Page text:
I know I could just ask, but that would involve bureaucratic entanglements.
Try ping or nslookup _ldap._tcp. with your AD Domain (e.g. _ldap._tcp.test.com) in a console (cmd.exe) - this should give you the AD Server IP.
Is a general SRV entry made by your active directory server for locating LDAP (AD) servers in your domain. Your domain itself should match your Windows Login Domain. If this isn't the case right-click on your "My Computer" Icon on your Desktop or in your Explorer and click Properties. In the System Properties there is a Tab showing your Computer Name and its Network ID, which also contains its DOMAIN/WORKGROUP name. This is what you should append to the resource locator above.
Btw. how did you get access to that machine without your Domain Login? :)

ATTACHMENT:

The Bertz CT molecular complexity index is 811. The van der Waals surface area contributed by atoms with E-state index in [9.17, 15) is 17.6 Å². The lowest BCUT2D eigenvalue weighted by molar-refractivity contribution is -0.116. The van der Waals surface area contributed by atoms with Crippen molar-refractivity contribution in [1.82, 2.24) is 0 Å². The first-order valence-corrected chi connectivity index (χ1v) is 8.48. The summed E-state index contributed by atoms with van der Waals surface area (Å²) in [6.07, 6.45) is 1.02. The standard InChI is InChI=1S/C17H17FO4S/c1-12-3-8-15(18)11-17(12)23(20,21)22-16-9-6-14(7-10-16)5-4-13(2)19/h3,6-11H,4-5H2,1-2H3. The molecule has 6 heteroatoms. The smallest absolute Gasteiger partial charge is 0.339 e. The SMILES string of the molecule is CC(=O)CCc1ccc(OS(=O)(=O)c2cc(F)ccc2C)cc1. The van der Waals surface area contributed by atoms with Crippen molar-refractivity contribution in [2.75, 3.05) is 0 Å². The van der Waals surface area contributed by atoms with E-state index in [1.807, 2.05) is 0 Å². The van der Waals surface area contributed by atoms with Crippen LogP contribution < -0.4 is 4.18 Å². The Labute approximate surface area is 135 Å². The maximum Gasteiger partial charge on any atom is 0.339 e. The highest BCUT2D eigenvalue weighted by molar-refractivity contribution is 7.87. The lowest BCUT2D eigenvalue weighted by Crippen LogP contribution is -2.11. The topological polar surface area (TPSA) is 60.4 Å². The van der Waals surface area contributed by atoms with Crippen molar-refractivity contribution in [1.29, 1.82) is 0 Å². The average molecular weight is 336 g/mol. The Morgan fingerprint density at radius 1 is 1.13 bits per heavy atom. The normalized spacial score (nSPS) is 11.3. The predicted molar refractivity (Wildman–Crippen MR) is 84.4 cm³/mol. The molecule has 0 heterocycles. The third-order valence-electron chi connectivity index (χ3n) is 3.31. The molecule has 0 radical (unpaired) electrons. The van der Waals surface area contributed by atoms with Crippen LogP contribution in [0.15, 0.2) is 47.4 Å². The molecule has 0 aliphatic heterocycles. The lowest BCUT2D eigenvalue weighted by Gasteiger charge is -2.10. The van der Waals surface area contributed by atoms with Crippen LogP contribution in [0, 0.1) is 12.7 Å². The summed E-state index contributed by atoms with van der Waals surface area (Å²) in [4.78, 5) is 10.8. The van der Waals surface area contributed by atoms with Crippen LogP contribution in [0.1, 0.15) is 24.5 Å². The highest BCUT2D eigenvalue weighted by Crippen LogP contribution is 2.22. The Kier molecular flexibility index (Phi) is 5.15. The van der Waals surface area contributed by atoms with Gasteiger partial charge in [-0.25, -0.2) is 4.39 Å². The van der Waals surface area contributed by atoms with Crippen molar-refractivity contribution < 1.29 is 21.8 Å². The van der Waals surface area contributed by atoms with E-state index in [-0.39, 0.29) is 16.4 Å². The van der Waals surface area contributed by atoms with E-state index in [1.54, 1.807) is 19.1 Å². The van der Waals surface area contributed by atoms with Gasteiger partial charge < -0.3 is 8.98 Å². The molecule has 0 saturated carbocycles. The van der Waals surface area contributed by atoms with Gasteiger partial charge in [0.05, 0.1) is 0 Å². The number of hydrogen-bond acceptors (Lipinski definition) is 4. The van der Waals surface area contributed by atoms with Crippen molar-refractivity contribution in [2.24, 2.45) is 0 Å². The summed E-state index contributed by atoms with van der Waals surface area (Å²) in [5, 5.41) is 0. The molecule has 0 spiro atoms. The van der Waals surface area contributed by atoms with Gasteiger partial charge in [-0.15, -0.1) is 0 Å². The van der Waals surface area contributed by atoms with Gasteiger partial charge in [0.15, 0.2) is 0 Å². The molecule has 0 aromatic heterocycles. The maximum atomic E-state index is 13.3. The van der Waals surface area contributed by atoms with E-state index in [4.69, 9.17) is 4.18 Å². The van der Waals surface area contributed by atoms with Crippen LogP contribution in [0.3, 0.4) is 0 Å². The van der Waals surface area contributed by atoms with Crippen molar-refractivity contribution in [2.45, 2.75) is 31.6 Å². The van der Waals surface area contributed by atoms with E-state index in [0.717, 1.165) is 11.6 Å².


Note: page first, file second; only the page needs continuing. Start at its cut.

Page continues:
Edit: The FOOAD name would be the "old" Domain name, and foo.something.something the new DNS based name - this should give you the server address. Also try the suggestion by Almond, which is more specific regarding the requested service.
I believe that on an AD network that is DNS enabled the root zone points at all the AD servers. So, for instance, if your official AD username is firstname.lastname@example.org, doing an nslookup of company.ad from cmd.exe will tell you all the IPs of the controllers (and hence all the IPs you could use for LDAP).
This is edited to change the zone name, but one my work system:
On my (XP) machine, this shows me my AD domain:
Open command prompt if you can, type ipconfig /all look at the entry for primary dns suffix. This mostly likely the domain that your workstation is on. Another potenial way is to log out and look at the domain listed below username/password in the login window.
Once you have your domain name open command prompt again and type the following:
this will give you a ip address for the domain controller.